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Image Abduction of a Normal Person in a Public Space

Version 3 2023-10-26, 01:51
Version 2 2023-09-11, 05:05
Version 1 2023-07-20, 06:07
journal contribution
posted on 2023-10-26, 01:51 authored by Vicki HuangVicki Huang, Jason Taliadoros
This article discusses the lacunae in Australian law that permits the ‘image abduction of a normal person in a public space’. We define this as the circulation of a non-intimate image without consent with subsequent distress caused by that circulation or by third-party comments. We discuss this conduct as the inevitable consequence of smart phones and the commercialisation of social media, in particular the monetisation of online influence. In this article we argue that the harms to both a ‘normal person’ (who has their image, agency and autonomy taken from them) and to society at large are underappreciated in Australian policy discourse. We conclude that in a world where image abduction will be ubiquitous, a tort of privacy that acknowledges these harms is imperative. This article uses the case study of Maree, whose image was appropriated into ‘kindness porn’ TikTok videos, to explore the current legal landscape and recent inquiries into the development of an Australian tort of privacy.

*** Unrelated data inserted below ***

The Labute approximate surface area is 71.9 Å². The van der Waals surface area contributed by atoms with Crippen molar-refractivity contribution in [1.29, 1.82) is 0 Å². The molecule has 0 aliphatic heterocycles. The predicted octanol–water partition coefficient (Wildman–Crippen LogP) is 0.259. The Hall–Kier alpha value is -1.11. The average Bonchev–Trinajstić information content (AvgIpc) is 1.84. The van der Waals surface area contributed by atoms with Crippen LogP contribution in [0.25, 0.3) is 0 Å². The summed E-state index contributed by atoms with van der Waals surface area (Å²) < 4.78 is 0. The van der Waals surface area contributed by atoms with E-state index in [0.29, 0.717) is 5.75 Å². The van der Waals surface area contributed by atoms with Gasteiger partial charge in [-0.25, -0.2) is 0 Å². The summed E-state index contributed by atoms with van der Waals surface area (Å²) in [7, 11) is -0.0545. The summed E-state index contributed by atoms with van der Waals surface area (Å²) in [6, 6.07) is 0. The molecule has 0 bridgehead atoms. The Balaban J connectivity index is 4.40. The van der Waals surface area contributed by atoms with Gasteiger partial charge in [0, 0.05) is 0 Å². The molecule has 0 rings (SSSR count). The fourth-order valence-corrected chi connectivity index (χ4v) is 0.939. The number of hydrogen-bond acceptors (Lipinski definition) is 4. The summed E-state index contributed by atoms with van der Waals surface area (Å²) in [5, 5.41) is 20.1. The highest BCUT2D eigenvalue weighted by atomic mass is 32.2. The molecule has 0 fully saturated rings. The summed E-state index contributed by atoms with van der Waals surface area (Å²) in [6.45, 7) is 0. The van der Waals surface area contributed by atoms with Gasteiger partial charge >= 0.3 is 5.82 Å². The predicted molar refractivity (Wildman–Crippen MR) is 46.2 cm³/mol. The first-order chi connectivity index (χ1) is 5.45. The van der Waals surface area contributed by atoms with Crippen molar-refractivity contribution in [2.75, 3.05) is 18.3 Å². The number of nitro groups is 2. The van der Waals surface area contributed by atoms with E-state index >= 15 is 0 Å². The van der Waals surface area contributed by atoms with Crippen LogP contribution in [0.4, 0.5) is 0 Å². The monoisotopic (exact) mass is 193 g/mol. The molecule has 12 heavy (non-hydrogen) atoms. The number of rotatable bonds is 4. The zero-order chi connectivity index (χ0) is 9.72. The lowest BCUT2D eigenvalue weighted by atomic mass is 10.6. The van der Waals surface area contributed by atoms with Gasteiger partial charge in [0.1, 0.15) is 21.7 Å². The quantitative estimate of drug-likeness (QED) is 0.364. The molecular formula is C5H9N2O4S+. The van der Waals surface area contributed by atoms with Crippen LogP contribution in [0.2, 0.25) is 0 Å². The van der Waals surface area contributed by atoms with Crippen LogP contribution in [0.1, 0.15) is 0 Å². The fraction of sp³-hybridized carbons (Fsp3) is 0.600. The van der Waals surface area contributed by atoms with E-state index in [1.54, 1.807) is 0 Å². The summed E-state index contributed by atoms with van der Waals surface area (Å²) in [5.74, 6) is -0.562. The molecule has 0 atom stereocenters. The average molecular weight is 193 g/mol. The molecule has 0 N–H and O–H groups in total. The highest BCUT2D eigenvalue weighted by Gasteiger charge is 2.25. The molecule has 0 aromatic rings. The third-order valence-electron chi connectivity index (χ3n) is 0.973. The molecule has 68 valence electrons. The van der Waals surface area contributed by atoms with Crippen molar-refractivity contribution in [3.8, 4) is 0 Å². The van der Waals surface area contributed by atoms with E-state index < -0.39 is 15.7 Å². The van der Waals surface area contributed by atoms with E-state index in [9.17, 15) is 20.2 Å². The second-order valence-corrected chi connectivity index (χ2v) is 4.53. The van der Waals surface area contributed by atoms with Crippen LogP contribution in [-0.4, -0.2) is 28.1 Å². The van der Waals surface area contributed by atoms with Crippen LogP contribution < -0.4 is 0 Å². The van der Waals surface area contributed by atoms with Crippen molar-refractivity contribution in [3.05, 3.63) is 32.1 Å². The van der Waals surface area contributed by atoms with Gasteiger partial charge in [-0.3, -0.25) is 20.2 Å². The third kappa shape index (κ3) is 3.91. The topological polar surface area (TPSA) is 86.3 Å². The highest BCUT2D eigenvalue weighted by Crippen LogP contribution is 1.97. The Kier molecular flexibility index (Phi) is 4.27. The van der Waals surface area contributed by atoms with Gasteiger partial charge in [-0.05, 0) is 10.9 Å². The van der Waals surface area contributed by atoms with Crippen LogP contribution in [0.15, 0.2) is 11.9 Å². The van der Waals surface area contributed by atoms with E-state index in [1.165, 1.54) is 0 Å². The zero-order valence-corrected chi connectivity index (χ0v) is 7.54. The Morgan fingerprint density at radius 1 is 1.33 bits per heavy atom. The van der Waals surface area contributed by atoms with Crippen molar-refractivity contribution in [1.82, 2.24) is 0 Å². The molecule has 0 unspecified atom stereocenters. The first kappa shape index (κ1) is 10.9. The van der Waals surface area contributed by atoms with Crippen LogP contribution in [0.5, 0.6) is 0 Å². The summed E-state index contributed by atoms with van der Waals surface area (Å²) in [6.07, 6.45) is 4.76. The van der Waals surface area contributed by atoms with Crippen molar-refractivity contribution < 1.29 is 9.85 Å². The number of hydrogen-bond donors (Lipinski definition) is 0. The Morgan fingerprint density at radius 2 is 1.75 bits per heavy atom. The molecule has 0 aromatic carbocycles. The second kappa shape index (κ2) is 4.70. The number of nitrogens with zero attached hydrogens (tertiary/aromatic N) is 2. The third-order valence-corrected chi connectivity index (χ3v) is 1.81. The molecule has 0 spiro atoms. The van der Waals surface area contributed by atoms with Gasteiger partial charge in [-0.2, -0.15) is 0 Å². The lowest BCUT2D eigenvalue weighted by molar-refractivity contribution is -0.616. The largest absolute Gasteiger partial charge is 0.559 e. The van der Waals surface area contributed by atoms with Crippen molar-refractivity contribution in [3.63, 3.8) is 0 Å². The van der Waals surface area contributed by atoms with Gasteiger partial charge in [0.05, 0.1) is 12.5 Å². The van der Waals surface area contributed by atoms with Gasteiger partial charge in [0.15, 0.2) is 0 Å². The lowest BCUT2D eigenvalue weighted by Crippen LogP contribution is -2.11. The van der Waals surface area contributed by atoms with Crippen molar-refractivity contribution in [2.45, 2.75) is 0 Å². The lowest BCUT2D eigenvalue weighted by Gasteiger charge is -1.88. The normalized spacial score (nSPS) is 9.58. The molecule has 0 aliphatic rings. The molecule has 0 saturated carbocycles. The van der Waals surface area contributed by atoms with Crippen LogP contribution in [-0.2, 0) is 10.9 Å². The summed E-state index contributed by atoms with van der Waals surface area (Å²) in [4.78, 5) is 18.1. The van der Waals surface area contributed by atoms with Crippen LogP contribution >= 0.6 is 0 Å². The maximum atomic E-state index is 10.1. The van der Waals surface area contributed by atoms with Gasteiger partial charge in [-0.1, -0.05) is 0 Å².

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Journal

Australian Law Journal

Volume

tbd

ISSN

0004-9611

Issue

tbd

Publisher

Thomson Reuters

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